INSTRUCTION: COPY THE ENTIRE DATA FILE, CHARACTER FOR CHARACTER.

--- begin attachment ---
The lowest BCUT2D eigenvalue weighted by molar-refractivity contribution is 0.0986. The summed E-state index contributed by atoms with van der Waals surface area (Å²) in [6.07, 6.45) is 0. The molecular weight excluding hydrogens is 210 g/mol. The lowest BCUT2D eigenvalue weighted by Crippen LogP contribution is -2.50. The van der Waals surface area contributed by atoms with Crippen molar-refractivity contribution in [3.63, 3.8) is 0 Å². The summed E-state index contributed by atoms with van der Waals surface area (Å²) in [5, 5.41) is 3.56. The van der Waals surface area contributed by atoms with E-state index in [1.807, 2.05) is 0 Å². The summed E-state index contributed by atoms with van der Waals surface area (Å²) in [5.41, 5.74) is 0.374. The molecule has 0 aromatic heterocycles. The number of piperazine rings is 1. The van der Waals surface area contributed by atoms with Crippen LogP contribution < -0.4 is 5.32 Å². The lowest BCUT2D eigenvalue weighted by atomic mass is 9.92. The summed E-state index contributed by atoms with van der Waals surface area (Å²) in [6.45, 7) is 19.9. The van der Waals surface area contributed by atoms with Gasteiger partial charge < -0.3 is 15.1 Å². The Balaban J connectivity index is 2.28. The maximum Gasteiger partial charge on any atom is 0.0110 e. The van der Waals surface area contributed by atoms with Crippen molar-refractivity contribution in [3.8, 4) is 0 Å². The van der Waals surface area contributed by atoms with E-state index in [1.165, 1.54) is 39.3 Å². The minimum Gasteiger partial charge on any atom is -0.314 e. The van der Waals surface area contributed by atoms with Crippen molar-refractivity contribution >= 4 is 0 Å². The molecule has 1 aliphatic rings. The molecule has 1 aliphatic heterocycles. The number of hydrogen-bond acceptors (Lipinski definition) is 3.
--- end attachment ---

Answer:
The lowest BCUT2D eigenvalue weighted by molar-refractivity contribution is 0.0986. The summed E-state index contributed by atoms with van der Waals surface area (Å²) in [6.07, 6.45) is 0. The molecular weight excluding hydrogens is 210 g/mol. The lowest BCUT2D eigenvalue weighted by Crippen LogP contribution is -2.50. The van der Waals surface area contributed by atoms with Crippen molar-refractivity contribution in [3.63, 3.8) is 0 Å². The summed E-state index contributed by atoms with van der Waals surface area (Å²) in [5, 5.41) is 3.56. The van der Waals surface area contributed by atoms with E-state index in [1.807, 2.05) is 0 Å². The summed E-state index contributed by atoms with van der Waals surface area (Å²) in [5.41, 5.74) is 0.374. The molecule has 0 aromatic heterocycles. The number of piperazine rings is 1. The van der Waals surface area contributed by atoms with Crippen LogP contribution < -0.4 is 5.32 Å². The lowest BCUT2D eigenvalue weighted by atomic mass is 9.92. The summed E-state index contributed by atoms with van der Waals surface area (Å²) in [6.45, 7) is 19.9. The van der Waals surface area contributed by atoms with Gasteiger partial charge < -0.3 is 15.1 Å². The Balaban J connectivity index is 2.28. The maximum Gasteiger partial charge on any atom is 0.0110 e. The van der Waals surface area contributed by atoms with Crippen molar-refractivity contribution in [3.8, 4) is 0 Å². The van der Waals surface area contributed by atoms with E-state index in [1.165, 1.54) is 39.3 Å². The minimum Gasteiger partial charge on any atom is -0.314 e. The van der Waals surface area contributed by atoms with Crippen molar-refractivity contribution >= 4 is 0 Å². The molecule has 1 aliphatic rings. The molecule has 1 aliphatic heterocycles. The number of hydrogen-bond acceptors (Lipinski definition) is 3.